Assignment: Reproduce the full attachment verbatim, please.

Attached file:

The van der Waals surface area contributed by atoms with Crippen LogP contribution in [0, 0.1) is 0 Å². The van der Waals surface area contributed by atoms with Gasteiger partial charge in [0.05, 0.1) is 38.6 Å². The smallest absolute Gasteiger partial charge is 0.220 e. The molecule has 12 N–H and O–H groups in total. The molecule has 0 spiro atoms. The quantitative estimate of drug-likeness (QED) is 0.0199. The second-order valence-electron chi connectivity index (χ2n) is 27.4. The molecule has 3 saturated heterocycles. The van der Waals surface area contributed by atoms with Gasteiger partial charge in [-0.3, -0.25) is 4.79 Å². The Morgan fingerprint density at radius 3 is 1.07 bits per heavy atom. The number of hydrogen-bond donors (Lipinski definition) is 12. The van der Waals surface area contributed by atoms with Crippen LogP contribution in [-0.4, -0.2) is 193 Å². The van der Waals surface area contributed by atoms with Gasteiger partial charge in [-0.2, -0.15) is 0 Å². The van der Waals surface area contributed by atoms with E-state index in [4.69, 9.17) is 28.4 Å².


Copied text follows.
The van der Waals surface area contributed by atoms with Crippen LogP contribution in [0, 0.1) is 0 Å². The van der Waals surface area contributed by atoms with Gasteiger partial charge in [0.05, 0.1) is 38.6 Å². The smallest absolute Gasteiger partial charge is 0.220 e. The molecule has 12 N–H and O–H groups in total. The molecule has 0 spiro atoms. The quantitative estimate of drug-likeness (QED) is 0.0199. The second-order valence-electron chi connectivity index (χ2n) is 27.4. The molecule has 3 saturated heterocycles. The van der Waals surface area contributed by atoms with Gasteiger partial charge in [-0.3, -0.25) is 4.79 Å². The Morgan fingerprint density at radius 3 is 1.07 bits per heavy atom. The number of hydrogen-bond donors (Lipinski definition) is 12. The van der Waals surface area contributed by atoms with Crippen LogP contribution in [-0.4, -0.2) is 193 Å². The van der Waals surface area contributed by atoms with Gasteiger partial charge in [-0.2, -0.15) is 0 Å². The van der Waals surface area contributed by atoms with E-state index in [4.69, 9.17) is 28.4 Å².